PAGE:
Microsoft is out as a heavyweight contender in online advertising – and Facebook continues its efforts to go all in.
That’s the upshot of Microsoft selling Atlas Advertising Suite to Facebook; the widely expected deal was announced Thursday afternoon. The price was undisclosed. But Advertising Age has estimated its value at $30 million to $50 million.
Thus Microsoft completely sheds its costly, ill-fated acquisition of online advertising company aQuantive, of which the Atlas tools were a part. Microsoft snapped up aQuantive for $6.3 billion in 2007, paying more than twice what Google did for rival agency DoubleClick just a few weeks earlier.
Google has since used DoubleClick to heavily influence, if not largely control, online display ads, while Microsoft last year was forced to write down $6.2 billion of the aQuantive deal. Dumping Atlas off on Facebook closes that chapter completely. Tom Phillips, senior director of communications, Microsoft Advertising, says the divestiture does not ” diminish our commitment to online advertising, in either display or search.”
He says back in 2007 Microsoft was racing to “build a single ad technology platform.” But today, the boys from Redmond are “laser focused on building devices and services that we believe will represent the advertising platforms of the future.”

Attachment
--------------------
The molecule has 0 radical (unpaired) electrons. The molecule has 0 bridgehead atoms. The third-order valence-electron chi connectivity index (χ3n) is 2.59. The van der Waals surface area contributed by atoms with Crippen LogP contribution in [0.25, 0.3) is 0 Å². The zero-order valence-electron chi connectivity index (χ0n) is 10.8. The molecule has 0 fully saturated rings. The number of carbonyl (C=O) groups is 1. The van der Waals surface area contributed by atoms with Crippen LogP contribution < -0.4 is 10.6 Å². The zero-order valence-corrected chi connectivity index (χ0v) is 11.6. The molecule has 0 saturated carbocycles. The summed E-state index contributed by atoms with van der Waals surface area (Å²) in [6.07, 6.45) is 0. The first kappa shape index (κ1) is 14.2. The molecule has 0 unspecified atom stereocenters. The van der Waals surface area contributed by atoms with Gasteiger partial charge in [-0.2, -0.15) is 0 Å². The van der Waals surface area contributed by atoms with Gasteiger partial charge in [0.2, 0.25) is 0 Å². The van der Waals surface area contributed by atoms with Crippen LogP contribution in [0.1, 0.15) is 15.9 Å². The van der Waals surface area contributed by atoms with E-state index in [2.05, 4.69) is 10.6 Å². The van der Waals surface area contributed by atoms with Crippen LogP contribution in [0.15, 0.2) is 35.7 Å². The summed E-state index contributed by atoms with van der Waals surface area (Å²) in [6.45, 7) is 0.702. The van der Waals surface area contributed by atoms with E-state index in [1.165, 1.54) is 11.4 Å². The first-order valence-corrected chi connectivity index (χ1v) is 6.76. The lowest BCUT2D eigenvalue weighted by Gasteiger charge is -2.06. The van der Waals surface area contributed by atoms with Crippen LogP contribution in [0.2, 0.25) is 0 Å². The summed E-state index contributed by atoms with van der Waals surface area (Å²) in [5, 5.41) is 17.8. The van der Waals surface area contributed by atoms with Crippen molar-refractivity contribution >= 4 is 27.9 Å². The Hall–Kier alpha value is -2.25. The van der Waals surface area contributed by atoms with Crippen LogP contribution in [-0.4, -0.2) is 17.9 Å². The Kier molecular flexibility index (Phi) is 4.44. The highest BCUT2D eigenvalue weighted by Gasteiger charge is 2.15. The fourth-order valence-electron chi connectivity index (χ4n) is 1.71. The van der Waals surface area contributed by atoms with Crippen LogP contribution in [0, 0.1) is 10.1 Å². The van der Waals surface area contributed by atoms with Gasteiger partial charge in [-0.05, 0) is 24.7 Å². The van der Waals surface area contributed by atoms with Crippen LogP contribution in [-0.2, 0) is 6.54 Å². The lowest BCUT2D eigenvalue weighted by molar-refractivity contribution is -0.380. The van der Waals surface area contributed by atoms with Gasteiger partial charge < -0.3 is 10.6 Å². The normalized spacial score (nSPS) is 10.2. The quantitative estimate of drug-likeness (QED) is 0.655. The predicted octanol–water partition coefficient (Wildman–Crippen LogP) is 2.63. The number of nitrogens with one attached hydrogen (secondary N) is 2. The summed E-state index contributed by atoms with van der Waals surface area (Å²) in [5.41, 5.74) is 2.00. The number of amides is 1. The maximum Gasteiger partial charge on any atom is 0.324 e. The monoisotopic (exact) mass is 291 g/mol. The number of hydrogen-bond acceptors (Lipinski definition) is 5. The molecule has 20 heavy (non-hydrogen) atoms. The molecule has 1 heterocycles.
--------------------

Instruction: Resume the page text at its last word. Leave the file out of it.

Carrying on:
“Five-plus years ago we did not have the stable of mature owned and operated media/screen assets with global reach that we now have,” Phillips says, referring to Xbox/Kinect, Skype, Bing, Windows Phone, MSN and Windows 8 apps. “Our vision has evolved.”
Facebook’s Brian Boland says the social media giant hopes to “improve Atlas’ capabilities by investing in scaling its back-end measurement systems and enhancing its current suite of advertiser tools on desktop and mobile.”
He says to expect improvements in “the user interface and functionality with the goal of making Atlas the most effective, intuitive, and powerful ad serving, management and measurement platform in the industry.”
The Atlas team will work out of Facebook’s Seattle engineering facility.